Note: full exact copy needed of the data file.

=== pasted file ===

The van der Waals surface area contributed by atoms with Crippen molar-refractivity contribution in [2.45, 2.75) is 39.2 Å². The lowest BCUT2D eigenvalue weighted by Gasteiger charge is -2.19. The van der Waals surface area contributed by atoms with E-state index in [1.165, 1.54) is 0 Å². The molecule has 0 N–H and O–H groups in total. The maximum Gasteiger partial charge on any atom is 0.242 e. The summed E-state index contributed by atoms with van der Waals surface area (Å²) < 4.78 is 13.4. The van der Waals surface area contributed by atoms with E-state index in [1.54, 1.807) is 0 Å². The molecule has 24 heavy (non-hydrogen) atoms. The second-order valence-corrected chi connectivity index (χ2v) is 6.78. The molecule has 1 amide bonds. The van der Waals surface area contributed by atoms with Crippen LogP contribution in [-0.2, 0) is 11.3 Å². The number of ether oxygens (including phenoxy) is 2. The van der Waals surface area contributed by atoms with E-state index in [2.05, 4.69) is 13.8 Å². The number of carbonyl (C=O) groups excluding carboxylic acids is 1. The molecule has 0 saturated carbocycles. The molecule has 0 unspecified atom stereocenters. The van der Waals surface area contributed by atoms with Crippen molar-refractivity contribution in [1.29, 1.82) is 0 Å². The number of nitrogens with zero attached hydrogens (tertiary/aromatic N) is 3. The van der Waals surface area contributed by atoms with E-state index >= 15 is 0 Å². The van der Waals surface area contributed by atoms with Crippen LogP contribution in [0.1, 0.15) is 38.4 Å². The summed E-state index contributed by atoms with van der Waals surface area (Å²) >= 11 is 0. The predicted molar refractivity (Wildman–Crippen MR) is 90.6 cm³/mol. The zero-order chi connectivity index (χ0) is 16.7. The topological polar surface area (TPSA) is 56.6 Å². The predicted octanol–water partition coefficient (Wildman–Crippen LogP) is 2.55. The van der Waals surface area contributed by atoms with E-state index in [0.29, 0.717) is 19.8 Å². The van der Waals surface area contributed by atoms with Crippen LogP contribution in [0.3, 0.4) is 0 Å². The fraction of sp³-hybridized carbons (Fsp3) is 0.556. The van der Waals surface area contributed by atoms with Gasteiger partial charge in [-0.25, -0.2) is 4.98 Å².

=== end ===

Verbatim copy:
The van der Waals surface area contributed by atoms with Crippen molar-refractivity contribution in [2.45, 2.75) is 39.2 Å². The lowest BCUT2D eigenvalue weighted by Gasteiger charge is -2.19. The van der Waals surface area contributed by atoms with E-state index in [1.165, 1.54) is 0 Å². The molecule has 0 N–H and O–H groups in total. The maximum Gasteiger partial charge on any atom is 0.242 e. The summed E-state index contributed by atoms with van der Waals surface area (Å²) < 4.78 is 13.4. The van der Waals surface area contributed by atoms with E-state index in [1.54, 1.807) is 0 Å². The molecule has 24 heavy (non-hydrogen) atoms. The second-order valence-corrected chi connectivity index (χ2v) is 6.78. The molecule has 1 amide bonds. The van der Waals surface area contributed by atoms with Crippen LogP contribution in [-0.2, 0) is 11.3 Å². The number of ether oxygens (including phenoxy) is 2. The van der Waals surface area contributed by atoms with E-state index in [2.05, 4.69) is 13.8 Å². The number of carbonyl (C=O) groups excluding carboxylic acids is 1. The molecule has 0 saturated carbocycles. The molecule has 0 unspecified atom stereocenters. The van der Waals surface area contributed by atoms with Crippen molar-refractivity contribution in [1.29, 1.82) is 0 Å². The number of nitrogens with zero attached hydrogens (tertiary/aromatic N) is 3. The van der Waals surface area contributed by atoms with E-state index >= 15 is 0 Å². The van der Waals surface area contributed by atoms with Crippen LogP contribution in [0.1, 0.15) is 38.4 Å². The summed E-state index contributed by atoms with van der Waals surface area (Å²) >= 11 is 0. The predicted molar refractivity (Wildman–Crippen MR) is 90.6 cm³/mol. The zero-order chi connectivity index (χ0) is 16.7. The topological polar surface area (TPSA) is 56.6 Å². The predicted octanol–water partition coefficient (Wildman–Crippen LogP) is 2.55. The van der Waals surface area contributed by atoms with E-state index in [0.29, 0.717) is 19.8 Å². The van der Waals surface area contributed by atoms with Crippen LogP contribution in [0.3, 0.4) is 0 Å². The fraction of sp³-hybridized carbons (Fsp3) is 0.556. The van der Waals surface area contributed by atoms with Gasteiger partial charge in [-0.25, -0.2) is 4.98 Å².